In past Nevada caucuses, Excel spreadsheets were used by those in the war room to tabulate phoned-in precinct totals. The party’s familiarity with spreadsheets has given some precinct chairs confidence in using a Google spreadsheet, given their similarity.
If the Google form is inaccessible for any reason, precinct captains will transmit their results solely by phone.
To make the process user-friendly for precinct chairs — whose technological know-how and past experience with the caucus varies — the state party “invited testing from security experts of varying backgrounds, experienced volunteers, first-time precinct chairs and community leaders,” the state party official said.
The official said the Nevada Democratic Party is using the “off-the-shelf” Google technology “in order to limit the possibility of human error” — in other words, providing a backup to people using paper and pen to conduct the math. In theory, the Google form will speed up the reporting process, but it’s unclear whether it will, given that precinct chairs need to be tech-literate to use it.
However, a third volunteer warned that misunderstanding and a lack of training on how to tabulate first and second vote alignments could pose a greater threat to the process than the new tech elements injected into the process.
According to screenshots of manuals provided to precinct chairs, the guidelines do not make clear that a candidate who falls short of the 15 percent viability threshold can get there on the second alignment. They can do so by courting supporters of other candidates who fail to make it in the first round.
The manual provides conflicting information: In one instance, it states that supporters of “non-viable” candidates can “join or form” a viable candidate. But in another instance, the manual implies that supporters of non-viable candidates can only switch to a viable candidate.
“Allow up to 15 minutes for non-viable preference group members to align with their second choice,” the manual reads. “People in non-viable groups can choose not to realign, however they will not be awarded any delegates.”
The Nevada Democratic Party undercut the confidence of at least one Democratic campaign when it sent a callout — circulated on Twitter on Friday — for “technical volunteers” to “pair” with precinct chairs on caucus day.
A state party official said they are recruiting volunteers to “help troubleshoot any issues in real time with our precinct chairs” and that it is typical to recruit volunteers up until the final day before the caucuses.
A senior adviser to that presidential campaign also said it is “not entirely clear” how vote totals from 80 early-voting sites will be allocated to the 2,000 caucus precincts.
Campaigns are expecting an invitation to witness the transmission of early-vote totals to individual precinct sites. “But where it’s going to happen and when it’s going to happen and how it’s going to happen is totally undefined,” the adviser said.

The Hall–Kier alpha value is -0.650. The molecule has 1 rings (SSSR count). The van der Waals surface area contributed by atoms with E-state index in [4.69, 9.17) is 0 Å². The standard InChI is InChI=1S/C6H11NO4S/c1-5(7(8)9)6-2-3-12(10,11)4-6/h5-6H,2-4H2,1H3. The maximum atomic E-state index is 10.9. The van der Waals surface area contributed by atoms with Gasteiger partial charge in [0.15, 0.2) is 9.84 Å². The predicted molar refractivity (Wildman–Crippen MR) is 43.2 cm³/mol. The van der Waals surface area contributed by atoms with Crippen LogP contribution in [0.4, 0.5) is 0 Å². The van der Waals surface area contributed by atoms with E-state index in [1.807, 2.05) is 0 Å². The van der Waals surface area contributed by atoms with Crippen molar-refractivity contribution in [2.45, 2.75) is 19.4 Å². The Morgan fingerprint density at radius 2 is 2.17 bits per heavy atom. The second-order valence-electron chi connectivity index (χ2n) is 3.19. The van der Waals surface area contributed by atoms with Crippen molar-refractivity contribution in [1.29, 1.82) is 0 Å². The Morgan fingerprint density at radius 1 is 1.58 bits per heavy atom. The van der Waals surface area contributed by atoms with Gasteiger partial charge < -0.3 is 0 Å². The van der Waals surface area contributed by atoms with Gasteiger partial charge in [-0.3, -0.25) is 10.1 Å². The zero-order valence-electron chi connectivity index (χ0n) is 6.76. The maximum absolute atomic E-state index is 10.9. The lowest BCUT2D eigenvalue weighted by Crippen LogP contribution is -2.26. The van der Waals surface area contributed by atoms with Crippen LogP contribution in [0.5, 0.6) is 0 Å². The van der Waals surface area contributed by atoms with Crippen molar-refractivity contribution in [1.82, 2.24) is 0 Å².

The adviser questioned why the Nevada party was moving forward with the new plan to incorporate Google forms at all in such a compressed time frame.
“The DNC Rules and Bylaws Committee very easily could say we need to know more about this before you’re [able] to go ahead with this,” the adviser said.
The DNC did not directly answer a question whether it had the authority to nix the Nevada Democratic Party’s plan to use Google forms. Instead, the committee said that Nevada took “quick steps to implement their back-up plan” to the scrapped app and that the co-chairs on the DNC’s Rules and Bylaws Committee have “been updated on what is happening in Nevada.”
Wi-Fi is another issue. If a connection at any location fails, the iPads are equipped with 4G cellular service, according to a state party official. That means each of the 2,000 iPads the party bought has a paid cellular subscription.
But questions remain about the security of Wi-Fi being used at each location. The Nevada Democratic Party said it has tested the connections, but it’s unclear whether Internet access at each precinct will be provided via a hotspot or a network provided by the host site, such as a high school.
“There remains an open security issue with their choice of Wi-Fi networking,” said Gregory Miller, co-founder and chief operating officer at OSET Institute, an election technology research organization. Miller, who has decades of experience as a computer scientist and software engineer, raised those concerns based on what he has read in published reports.
“We hope they’re not going to rely on a local building’s services. That would create a nightmare to protect,” he said.
The “least bad option” available, Miller said, “is to use a mobile device as a local hotspot to create their own Wi-Fi network and allow the iPads to attach to it. But the truth is, that’s last minute jerry-rigging with vulnerabilities of its own."
The Nevada Democratic Party did not answer specific questions about what kind of Wi-Fi network would be used at each precinct site other than to say “Wi-Fi will vary by site” and note it has “tested the Wi-Fi at all of our caucus sites” — offering no details on what that testing entailed.
The Nevada Democratic Party initially did not answer questions about what kind of Wi-Fi network would be used at each precinct other than to say “Wi-Fi will vary by site." It later noted that some spots will have hotspots and others will be run through tested networks.
However, after publication of this story, the party said it plans primarily to transmit data from the iPads over 4G cellular networks and only to use Wi-Fi if there are cellular data issues.
Read more: politico.com